MG5 EV review
MG’s sensible electric estate has been refreshed inside and out with sharper styling and better infotainment, but it still won’t break the bank
- More attractive styling
- Excellent value for money
- Greatly improved infotainment
- Hardly thrilling to drive
- No range or charging upgrades
- Little space advantage over SUV rivals
|Car type||Range||Wallbox charge time||Rapid charge time|
|Electric||235-250 miles||10hrs 15mins (0-100%, 7.4kW)||35mins (10-80%, 87kW)|
MG and Porsche have almost nothing in common, except for the fact they’re the only two brands to currently build electric estate cars. Porsche has the Taycan Cross Turismo and Taycan Sport Turismo, while the MG5 EV sits at the much more affordable end of the EV price spectrum. The MG5 has been one of the best-value electric cars on sale for several years, but it’s been in dire need of a styling refresh and some new tech for a lot of that time.
Its main rivals are electric SUVs like the Peugeot e-2008, Kia Niro EV, Hyundai Kona Electric and MG’s own ZS EV. But now the MG5 is a much sharper looking machine from the outside; it’s much more sleek at the front and has a slightly cleaner rear end, too. The interior has received a much more extensive overhaul, though, bringing the cut-price estate’s cabin bang up to date.
Among the upgrades is a new 10.25-inch central touchscreen running the brand’s latest iSmart infotainment system we first experienced in the MG4 EV hatchback. Gone are the old analogue dials, replaced by a seven-inch digital driver’s display, but the cabin is still as functional as ever with physical buttons and switches for the majority of functions including the regenerative braking. However, the cabin temperature is controlled through the touchscreen.
Room inside is decent, with rear passengers treated to a relatively generous level of legroom. Headroom is a little tighter, however, especially in the front where you sit noticeably high up. As you’d expect there’s plenty of boot space – 479 litres with the parcel shelf in place, or 578 litres loaded up to the roof – about the same as a Niro EV offers. You can’t fold the MG’s rear seats completely flat, which is a bit annoying.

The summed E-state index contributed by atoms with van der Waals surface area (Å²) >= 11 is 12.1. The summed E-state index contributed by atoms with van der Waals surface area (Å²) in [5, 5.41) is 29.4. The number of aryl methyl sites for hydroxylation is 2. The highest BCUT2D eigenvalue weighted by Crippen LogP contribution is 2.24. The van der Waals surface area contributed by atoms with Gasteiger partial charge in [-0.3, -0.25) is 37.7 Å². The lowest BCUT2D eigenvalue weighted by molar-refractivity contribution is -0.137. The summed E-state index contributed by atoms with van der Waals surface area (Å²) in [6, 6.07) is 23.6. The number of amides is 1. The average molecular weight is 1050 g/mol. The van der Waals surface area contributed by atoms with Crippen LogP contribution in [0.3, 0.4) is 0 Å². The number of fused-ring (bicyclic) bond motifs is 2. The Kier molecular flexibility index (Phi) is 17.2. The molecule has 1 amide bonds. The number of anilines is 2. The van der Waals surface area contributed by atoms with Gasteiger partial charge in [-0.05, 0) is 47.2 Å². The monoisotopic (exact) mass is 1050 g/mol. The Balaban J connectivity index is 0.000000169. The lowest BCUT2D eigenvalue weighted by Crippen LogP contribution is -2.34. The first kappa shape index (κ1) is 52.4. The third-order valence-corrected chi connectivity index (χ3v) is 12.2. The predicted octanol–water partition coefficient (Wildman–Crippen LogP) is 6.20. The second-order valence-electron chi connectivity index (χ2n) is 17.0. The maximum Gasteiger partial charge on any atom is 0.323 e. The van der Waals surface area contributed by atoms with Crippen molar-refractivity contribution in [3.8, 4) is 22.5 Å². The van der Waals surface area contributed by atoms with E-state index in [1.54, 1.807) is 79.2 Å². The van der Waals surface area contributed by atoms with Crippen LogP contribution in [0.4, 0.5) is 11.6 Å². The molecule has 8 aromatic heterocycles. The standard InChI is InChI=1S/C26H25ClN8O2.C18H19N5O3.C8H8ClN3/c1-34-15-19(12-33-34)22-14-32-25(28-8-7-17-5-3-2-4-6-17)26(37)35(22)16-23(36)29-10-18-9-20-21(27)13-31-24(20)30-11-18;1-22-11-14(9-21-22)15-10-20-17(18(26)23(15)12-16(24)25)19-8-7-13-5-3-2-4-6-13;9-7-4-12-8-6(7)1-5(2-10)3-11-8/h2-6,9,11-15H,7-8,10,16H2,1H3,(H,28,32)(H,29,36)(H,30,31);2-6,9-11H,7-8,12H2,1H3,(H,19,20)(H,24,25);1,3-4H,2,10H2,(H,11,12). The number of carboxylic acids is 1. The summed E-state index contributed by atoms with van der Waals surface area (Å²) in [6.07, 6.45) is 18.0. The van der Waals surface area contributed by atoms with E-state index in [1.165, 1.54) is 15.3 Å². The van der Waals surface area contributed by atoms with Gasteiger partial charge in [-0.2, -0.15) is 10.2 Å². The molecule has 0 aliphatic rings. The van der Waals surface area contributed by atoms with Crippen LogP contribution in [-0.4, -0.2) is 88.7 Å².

If it’s driving thrills you’re after, the MG5 is not the EV for you, but ride comfort is decent as is cruising refinement. Performance from the 154bhp electric motor is strong, too. Based on our time with the car you can also expect a real-world range of over 200 miles in most conditions, which isn’t too far off the official figure of 235-250 miles, depending which trim level you opt for.
Given its combination of good real-world range, extensive standard equipment levels, seven-year warranty and up-to-date technology, all at a relatively low price, it's hard not to recommend the MG5. It doesn't offer the last word in polish, desirability or badge appeal – and we still haven’t seen how it performs in Euro NCAP’s crash tests – but the MG5 is still one of the most accessible routes into electric family-car ownership currently on sale. For a more detailed look at the car, read on for the rest of our review...
In This Review
- 1Verdict - currently readingMG’s sensible electric estate has been refreshed inside and out with sharper styling and better infotainment, but it still won’t break the bank
- 2Range, battery & chargingA healthy battery size means a decent range for the MG 5, and charging times aren’t too bad either – whether topping up at home or on the road
- 3Running costs & insuranceLow purchase price and company car BiK rates, zero road tax and a long warranty, all mean the MG5 should be pretty cheap to run
- 4Performance, motor & drivePerformance is pretty strong, but the MG5 is far from the most satisfying EV to drive
- 5Interior, dashboard & comfortIt no longer comes in under £30,000, but this practical family estate still features an impressive array of kit for less than most electric city cars cost
- 6Boot space, seating & practicalityA practical estate bodystyle pays dividends when it comes to both passenger space and luggage capacity in the MG5, but the gains aren’t as significant as you might think
- 7Reliability & safety ratingThere are no independent crash-test or owner satisfaction scores yet, but the MG5 has the simplicity of an electric drivetrain on its side